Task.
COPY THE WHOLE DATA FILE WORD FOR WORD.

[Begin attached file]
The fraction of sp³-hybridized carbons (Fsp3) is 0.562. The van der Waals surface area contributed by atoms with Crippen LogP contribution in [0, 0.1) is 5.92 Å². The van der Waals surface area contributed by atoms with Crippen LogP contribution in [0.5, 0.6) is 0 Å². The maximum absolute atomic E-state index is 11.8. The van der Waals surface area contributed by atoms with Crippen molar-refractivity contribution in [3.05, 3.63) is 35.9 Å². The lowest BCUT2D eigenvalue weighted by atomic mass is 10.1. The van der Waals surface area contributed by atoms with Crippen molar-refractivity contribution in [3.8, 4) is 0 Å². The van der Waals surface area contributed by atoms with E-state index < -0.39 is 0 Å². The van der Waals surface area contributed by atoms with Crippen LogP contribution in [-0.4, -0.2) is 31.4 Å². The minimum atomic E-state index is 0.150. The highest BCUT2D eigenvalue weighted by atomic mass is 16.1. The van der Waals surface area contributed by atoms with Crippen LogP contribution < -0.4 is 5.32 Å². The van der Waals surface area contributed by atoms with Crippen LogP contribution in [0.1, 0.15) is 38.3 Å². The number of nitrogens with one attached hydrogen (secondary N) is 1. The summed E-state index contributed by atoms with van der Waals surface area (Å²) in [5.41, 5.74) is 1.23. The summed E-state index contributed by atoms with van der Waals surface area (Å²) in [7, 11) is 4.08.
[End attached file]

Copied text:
The fraction of sp³-hybridized carbons (Fsp3) is 0.562. The van der Waals surface area contributed by atoms with Crippen LogP contribution in [0, 0.1) is 5.92 Å². The van der Waals surface area contributed by atoms with Crippen LogP contribution in [0.5, 0.6) is 0 Å². The maximum absolute atomic E-state index is 11.8. The van der Waals surface area contributed by atoms with Crippen molar-refractivity contribution in [3.05, 3.63) is 35.9 Å². The lowest BCUT2D eigenvalue weighted by atomic mass is 10.1. The van der Waals surface area contributed by atoms with Crippen molar-refractivity contribution in [3.8, 4) is 0 Å². The van der Waals surface area contributed by atoms with E-state index < -0.39 is 0 Å². The van der Waals surface area contributed by atoms with Crippen LogP contribution in [-0.4, -0.2) is 31.4 Å². The minimum atomic E-state index is 0.150. The highest BCUT2D eigenvalue weighted by atomic mass is 16.1. The van der Waals surface area contributed by atoms with Crippen LogP contribution < -0.4 is 5.32 Å². The van der Waals surface area contributed by atoms with Crippen LogP contribution in [0.1, 0.15) is 38.3 Å². The number of nitrogens with one attached hydrogen (secondary N) is 1. The summed E-state index contributed by atoms with van der Waals surface area (Å²) in [5.41, 5.74) is 1.23. The summed E-state index contributed by atoms with van der Waals surface area (Å²) in [7, 11) is 4.08.